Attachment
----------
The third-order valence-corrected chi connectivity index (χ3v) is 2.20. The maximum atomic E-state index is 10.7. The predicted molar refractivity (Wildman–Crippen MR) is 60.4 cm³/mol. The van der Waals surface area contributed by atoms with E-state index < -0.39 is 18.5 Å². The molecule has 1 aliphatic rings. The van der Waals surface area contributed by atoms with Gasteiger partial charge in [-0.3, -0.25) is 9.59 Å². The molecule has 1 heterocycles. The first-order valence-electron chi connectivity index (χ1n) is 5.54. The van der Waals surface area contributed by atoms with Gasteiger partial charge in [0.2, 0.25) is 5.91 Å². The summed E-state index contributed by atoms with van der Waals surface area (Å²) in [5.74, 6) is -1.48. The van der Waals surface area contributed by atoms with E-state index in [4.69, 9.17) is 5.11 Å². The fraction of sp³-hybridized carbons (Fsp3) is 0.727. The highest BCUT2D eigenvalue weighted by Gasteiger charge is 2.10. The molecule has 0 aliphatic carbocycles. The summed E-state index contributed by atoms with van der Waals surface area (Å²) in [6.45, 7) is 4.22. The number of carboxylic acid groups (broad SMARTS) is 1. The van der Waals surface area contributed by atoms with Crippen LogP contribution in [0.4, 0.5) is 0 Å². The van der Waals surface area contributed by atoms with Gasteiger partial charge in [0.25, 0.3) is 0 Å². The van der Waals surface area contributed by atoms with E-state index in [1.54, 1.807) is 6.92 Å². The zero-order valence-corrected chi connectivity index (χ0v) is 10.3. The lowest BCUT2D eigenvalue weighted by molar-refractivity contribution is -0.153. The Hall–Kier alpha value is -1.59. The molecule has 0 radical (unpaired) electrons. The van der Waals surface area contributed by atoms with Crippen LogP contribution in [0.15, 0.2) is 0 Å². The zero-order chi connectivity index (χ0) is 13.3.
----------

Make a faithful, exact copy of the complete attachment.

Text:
The third-order valence-corrected chi connectivity index (χ3v) is 2.20. The maximum atomic E-state index is 10.7. The predicted molar refractivity (Wildman–Crippen MR) is 60.4 cm³/mol. The van der Waals surface area contributed by atoms with E-state index < -0.39 is 18.5 Å². The molecule has 1 aliphatic rings. The van der Waals surface area contributed by atoms with Gasteiger partial charge in [-0.3, -0.25) is 9.59 Å². The molecule has 1 heterocycles. The first-order valence-electron chi connectivity index (χ1n) is 5.54. The van der Waals surface area contributed by atoms with Gasteiger partial charge in [0.2, 0.25) is 5.91 Å². The summed E-state index contributed by atoms with van der Waals surface area (Å²) in [5.74, 6) is -1.48. The van der Waals surface area contributed by atoms with E-state index in [4.69, 9.17) is 5.11 Å². The fraction of sp³-hybridized carbons (Fsp3) is 0.727. The highest BCUT2D eigenvalue weighted by Gasteiger charge is 2.10. The molecule has 0 aliphatic carbocycles. The summed E-state index contributed by atoms with van der Waals surface area (Å²) in [6.45, 7) is 4.22. The number of carboxylic acid groups (broad SMARTS) is 1. The van der Waals surface area contributed by atoms with Crippen LogP contribution in [0.4, 0.5) is 0 Å². The van der Waals surface area contributed by atoms with Gasteiger partial charge in [0.25, 0.3) is 0 Å². The van der Waals surface area contributed by atoms with E-state index in [1.54, 1.807) is 6.92 Å². The zero-order valence-corrected chi connectivity index (χ0v) is 10.3. The lowest BCUT2D eigenvalue weighted by molar-refractivity contribution is -0.153. The Hall–Kier alpha value is -1.59. The molecule has 0 radical (unpaired) electrons. The van der Waals surface area contributed by atoms with Crippen LogP contribution in [0.15, 0.2) is 0 Å². The zero-order chi connectivity index (χ0) is 13.3.